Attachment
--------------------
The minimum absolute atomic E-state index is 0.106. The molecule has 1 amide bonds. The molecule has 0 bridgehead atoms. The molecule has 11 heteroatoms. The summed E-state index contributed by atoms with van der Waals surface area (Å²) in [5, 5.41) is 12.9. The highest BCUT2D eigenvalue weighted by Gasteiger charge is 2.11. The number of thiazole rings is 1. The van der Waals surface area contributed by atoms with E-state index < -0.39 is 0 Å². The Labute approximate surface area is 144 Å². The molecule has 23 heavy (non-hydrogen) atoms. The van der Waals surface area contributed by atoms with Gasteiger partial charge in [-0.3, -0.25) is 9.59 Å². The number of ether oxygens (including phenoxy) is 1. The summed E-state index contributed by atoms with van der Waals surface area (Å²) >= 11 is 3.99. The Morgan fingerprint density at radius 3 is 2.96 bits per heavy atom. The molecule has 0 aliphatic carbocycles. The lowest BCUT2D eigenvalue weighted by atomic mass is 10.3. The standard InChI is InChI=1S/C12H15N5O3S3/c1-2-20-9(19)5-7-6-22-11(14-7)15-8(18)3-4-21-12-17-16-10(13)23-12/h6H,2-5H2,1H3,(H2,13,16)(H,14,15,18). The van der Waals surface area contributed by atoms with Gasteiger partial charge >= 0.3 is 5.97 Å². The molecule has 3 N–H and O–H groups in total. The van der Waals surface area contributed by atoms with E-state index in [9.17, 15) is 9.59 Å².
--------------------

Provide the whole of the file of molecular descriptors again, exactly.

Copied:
The minimum absolute atomic E-state index is 0.106. The molecule has 1 amide bonds. The molecule has 0 bridgehead atoms. The molecule has 11 heteroatoms. The summed E-state index contributed by atoms with van der Waals surface area (Å²) in [5, 5.41) is 12.9. The highest BCUT2D eigenvalue weighted by Gasteiger charge is 2.11. The number of thiazole rings is 1. The van der Waals surface area contributed by atoms with E-state index < -0.39 is 0 Å². The Labute approximate surface area is 144 Å². The molecule has 23 heavy (non-hydrogen) atoms. The van der Waals surface area contributed by atoms with Gasteiger partial charge in [-0.3, -0.25) is 9.59 Å². The number of ether oxygens (including phenoxy) is 1. The summed E-state index contributed by atoms with van der Waals surface area (Å²) >= 11 is 3.99. The Morgan fingerprint density at radius 3 is 2.96 bits per heavy atom. The molecule has 0 aliphatic carbocycles. The lowest BCUT2D eigenvalue weighted by atomic mass is 10.3. The standard InChI is InChI=1S/C12H15N5O3S3/c1-2-20-9(19)5-7-6-22-11(14-7)15-8(18)3-4-21-12-17-16-10(13)23-12/h6H,2-5H2,1H3,(H2,13,16)(H,14,15,18). The van der Waals surface area contributed by atoms with Gasteiger partial charge >= 0.3 is 5.97 Å². The molecule has 3 N–H and O–H groups in total. The van der Waals surface area contributed by atoms with E-state index in [9.17, 15) is 9.59 Å².